What is a WEED?

June 10th, 2021

WHAT IS A WEED?

There are different types of weeds. Here are definitions from the Weed Science Society of America:

- Weed: “A plant that causes economic losses or ecological damages, creates health problems for humans or animals or is undesirable where is it growing.” Think crabgrass, giant foxtail, or common lambsquarters, for example.

- Noxious Weed: “Any plant designated by federal, state, or local government officials as injurious to public health, agriculture, recreation, wildlife, or property. Once a weed is classified as noxious authorities can implement quarantines and take other actions to contain or destroy the weed and limit its spread.” For example, Field Bindweed is considered a noxious weed. 

- Invasive Weed: “Weeds that establish, persist, and spread widely in natural ecosystems outside the plant’s native range. When in a foreign environment, these invaders often lack natural enemies to curtail their growth, which allows them to overrun native plants and ecosystems.” Many invasive weeds are also classified as noxious.

Keep in mind: Of approximately 250,000 species of plants worldwide, only about 3% behave as weeds that we don’t want in cultivated areas. “Weeds” aren’t inherently bad. Many weeds stabilize the soil and add organic matter. Some are edible to humans and provide habitat and food for wildlife, too. See “Eating Weeds: Why Not?” 

10 WAYS TO PREVENT WEEDS BEFORE THEY BECOME A PROBLEM

The best control strategy for weeds is always prevention. Before resorting to herbicides, look first to nonchemical weed control methods. Why? Herbicides may be a quick fix this year but will not keep your weed problem from recurring year after year. Only taking preventative controls will reduce the weed problem in the future.

Never let ‘em seed! This is the #1 rule with weeds. Some varieties produce tens of thousands of seeds from a single plant, multiplying your weed control problems for years to come. So make certain you remove weeds around your home before they flower and produce seeds. 

 1. Weed early, when the weeds are young. Inspect your garden daily. Just pull them up or cut them off below the soil line. Be careful to keep your digging shallow so you don’t bring new weeds seeds to the surface. Do not leave pulled weeds on the surface; discard! Weeds are easier to remove when the ground is moist, such as the day after a rainfall.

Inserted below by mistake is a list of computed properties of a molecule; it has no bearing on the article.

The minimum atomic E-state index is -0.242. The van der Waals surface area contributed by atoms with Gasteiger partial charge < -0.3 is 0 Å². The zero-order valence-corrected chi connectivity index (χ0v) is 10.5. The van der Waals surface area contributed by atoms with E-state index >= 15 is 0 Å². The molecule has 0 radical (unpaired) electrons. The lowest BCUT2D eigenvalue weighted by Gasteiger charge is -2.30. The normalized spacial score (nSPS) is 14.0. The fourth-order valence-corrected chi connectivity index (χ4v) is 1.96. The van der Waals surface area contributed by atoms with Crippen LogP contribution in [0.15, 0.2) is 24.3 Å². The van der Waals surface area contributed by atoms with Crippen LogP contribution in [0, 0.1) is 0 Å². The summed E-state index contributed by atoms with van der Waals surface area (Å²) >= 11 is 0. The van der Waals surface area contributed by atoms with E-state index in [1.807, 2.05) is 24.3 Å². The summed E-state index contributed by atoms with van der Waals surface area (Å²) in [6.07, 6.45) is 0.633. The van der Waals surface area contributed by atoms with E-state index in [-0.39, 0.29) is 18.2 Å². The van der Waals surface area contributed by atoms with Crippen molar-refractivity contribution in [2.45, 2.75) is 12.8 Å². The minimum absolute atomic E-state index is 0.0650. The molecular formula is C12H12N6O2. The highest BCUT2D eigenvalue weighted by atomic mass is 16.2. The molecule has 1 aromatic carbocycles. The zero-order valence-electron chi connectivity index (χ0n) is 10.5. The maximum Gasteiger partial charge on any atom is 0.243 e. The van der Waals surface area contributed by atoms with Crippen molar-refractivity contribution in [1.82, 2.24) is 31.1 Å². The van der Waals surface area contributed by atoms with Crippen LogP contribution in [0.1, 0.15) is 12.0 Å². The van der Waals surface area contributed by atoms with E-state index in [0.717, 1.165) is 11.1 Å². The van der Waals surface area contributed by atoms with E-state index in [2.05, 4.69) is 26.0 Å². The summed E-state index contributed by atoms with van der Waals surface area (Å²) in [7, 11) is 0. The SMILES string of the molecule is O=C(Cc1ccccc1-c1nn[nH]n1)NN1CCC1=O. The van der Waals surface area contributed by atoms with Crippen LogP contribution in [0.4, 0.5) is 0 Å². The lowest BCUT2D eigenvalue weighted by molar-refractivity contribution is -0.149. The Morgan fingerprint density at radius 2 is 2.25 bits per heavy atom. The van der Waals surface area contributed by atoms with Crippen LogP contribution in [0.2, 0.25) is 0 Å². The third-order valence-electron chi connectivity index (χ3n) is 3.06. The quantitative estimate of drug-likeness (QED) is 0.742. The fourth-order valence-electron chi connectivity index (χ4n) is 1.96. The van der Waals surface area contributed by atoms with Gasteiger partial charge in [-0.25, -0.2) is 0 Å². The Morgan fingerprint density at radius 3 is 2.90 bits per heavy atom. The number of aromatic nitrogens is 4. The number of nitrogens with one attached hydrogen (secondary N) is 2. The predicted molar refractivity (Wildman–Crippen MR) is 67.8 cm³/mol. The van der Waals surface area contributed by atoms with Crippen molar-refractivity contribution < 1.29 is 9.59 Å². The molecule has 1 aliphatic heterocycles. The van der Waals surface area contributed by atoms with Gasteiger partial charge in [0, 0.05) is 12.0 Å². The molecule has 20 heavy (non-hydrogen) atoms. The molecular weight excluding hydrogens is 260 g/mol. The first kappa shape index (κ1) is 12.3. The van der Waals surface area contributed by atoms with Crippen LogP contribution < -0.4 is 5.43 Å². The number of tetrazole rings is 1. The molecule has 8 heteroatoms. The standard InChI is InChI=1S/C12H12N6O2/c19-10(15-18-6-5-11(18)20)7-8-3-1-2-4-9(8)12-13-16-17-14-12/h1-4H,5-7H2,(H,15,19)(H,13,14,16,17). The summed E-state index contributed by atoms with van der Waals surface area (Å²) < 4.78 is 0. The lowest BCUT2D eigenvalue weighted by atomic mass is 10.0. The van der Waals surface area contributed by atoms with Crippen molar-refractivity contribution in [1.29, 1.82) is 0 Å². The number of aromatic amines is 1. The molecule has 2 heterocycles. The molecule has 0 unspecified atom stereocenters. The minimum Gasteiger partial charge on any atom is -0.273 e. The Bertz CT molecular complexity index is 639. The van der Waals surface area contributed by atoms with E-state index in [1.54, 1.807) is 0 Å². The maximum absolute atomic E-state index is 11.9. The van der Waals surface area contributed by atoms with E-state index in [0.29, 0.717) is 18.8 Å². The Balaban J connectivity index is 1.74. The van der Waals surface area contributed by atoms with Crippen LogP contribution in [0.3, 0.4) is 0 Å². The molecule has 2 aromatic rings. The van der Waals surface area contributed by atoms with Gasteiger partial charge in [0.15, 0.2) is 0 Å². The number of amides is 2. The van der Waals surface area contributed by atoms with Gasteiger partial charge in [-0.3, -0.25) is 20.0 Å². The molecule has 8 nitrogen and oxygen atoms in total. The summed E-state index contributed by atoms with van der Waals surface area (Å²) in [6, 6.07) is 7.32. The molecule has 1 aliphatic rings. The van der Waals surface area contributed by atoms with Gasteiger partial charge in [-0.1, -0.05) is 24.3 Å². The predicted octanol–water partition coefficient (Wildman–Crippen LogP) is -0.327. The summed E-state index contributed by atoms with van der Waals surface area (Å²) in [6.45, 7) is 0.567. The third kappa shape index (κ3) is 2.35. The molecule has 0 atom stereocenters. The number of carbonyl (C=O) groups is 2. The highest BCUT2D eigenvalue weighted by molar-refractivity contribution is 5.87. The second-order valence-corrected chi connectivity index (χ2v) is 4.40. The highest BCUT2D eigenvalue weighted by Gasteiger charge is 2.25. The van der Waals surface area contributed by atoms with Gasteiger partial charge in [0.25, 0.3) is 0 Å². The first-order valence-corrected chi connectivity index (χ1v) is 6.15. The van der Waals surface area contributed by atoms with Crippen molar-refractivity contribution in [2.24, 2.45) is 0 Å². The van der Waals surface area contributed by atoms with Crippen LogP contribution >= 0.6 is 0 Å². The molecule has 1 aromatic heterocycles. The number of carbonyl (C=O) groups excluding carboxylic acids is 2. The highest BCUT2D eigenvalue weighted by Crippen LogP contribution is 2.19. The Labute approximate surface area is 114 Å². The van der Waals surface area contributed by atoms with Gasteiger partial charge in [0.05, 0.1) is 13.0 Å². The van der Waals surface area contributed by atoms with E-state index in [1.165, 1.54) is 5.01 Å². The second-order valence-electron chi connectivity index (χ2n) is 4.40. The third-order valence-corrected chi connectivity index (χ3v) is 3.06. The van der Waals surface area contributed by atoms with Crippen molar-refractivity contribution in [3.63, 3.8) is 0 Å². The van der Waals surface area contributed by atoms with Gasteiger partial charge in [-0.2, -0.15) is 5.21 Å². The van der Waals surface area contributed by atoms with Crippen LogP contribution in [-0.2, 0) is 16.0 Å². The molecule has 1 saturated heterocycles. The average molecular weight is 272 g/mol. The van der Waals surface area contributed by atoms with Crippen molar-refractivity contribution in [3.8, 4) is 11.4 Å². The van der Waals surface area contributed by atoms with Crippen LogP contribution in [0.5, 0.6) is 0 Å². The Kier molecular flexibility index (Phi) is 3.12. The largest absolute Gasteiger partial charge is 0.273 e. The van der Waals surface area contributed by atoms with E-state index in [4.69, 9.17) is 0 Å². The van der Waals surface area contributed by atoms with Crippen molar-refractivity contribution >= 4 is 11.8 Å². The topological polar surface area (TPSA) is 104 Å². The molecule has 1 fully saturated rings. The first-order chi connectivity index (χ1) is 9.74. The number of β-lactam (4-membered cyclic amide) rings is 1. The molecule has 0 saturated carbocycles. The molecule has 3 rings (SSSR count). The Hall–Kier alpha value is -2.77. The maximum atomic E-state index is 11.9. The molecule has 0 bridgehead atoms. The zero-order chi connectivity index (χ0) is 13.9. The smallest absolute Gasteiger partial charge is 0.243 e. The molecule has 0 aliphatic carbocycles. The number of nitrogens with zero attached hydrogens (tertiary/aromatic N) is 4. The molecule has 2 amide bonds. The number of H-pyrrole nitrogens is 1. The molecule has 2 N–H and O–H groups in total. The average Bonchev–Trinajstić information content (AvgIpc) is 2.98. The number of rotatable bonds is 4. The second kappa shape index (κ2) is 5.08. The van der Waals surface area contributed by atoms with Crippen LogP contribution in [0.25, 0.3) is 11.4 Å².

2. Clean tools when you move from one area of the garden to another to avoid spreading weed seeds.
3. Mow the lawn regularly to keep lawn weeds from producing seed. Mow off these green leaves! 
4. Be careful when buying materials from garden centers. Ask for weed-free mulch, manure, compost, and soil.  Read grass seed labels to make sure they don’t contain other crop seed. 
5. In the spring or fall when it’s not gardening season, you could break up the top 4 to 8 inches of soil, rake it flat, and cover the soil in plastic sheeting for 6 to 8 weeks before seeding. Then, avoid cultivating the soil to a depth greater than 2 inches.
6. But once you’ve seeded, do not till a garden area if it’s filled with perennial weeds; you’ll only break up the underground tubers and spread weeds around.
7. Apply a layer of mulch! Weeds seeds have a harder time pushing through the mulch, and mulch blocks sunlight
8. Water right around your plants; do not sprinkle your entire garden or you’re watering your weeds. 
9. In lawns, be careful not to over-fertilize or under-fertilize or you’re promoting weed growth. 
10. Establish a perimeter. Pay special attention to the area adjoining your flower bed, garden, natural area, or lawn, and establish a weed-free perimeter. Mow or mulch the area or pull or dig up weeds as they emerge. You’ll help to reduce the number of new weed seeds in the area you want to protect. Also, a good trimmer can make it easier to reach weeds along garden beds, pots, and tight spots.

Pay special attention to perennial weeds. Perennial weeds (versus annuals) are more difficult to control. You need to dig up any roots, underground tubers, and rhizomes without leaving fragments behind. New weeds can grow from any pieces that break off and remain in the soil. 

1. Cut off the emerged green part of the weed with your hoe or mower—repeating the process quickly each time it regrows. Without leaves needed for photosynthesis, the underground plant parts will become weakened and may eventually die.
2. If you dig out the weed, try to remove the taproot or as much as you can. You may need to repeat several times.
3. When pulling out these weeds, wait until the soil is moist, and grasp low on the stem to avoid breaking it off. 

With these techniques, you’ll soon find that you won’t spend much time weeding the following years!

 

Source: https://www.almanac.com/content/common-garden-weeds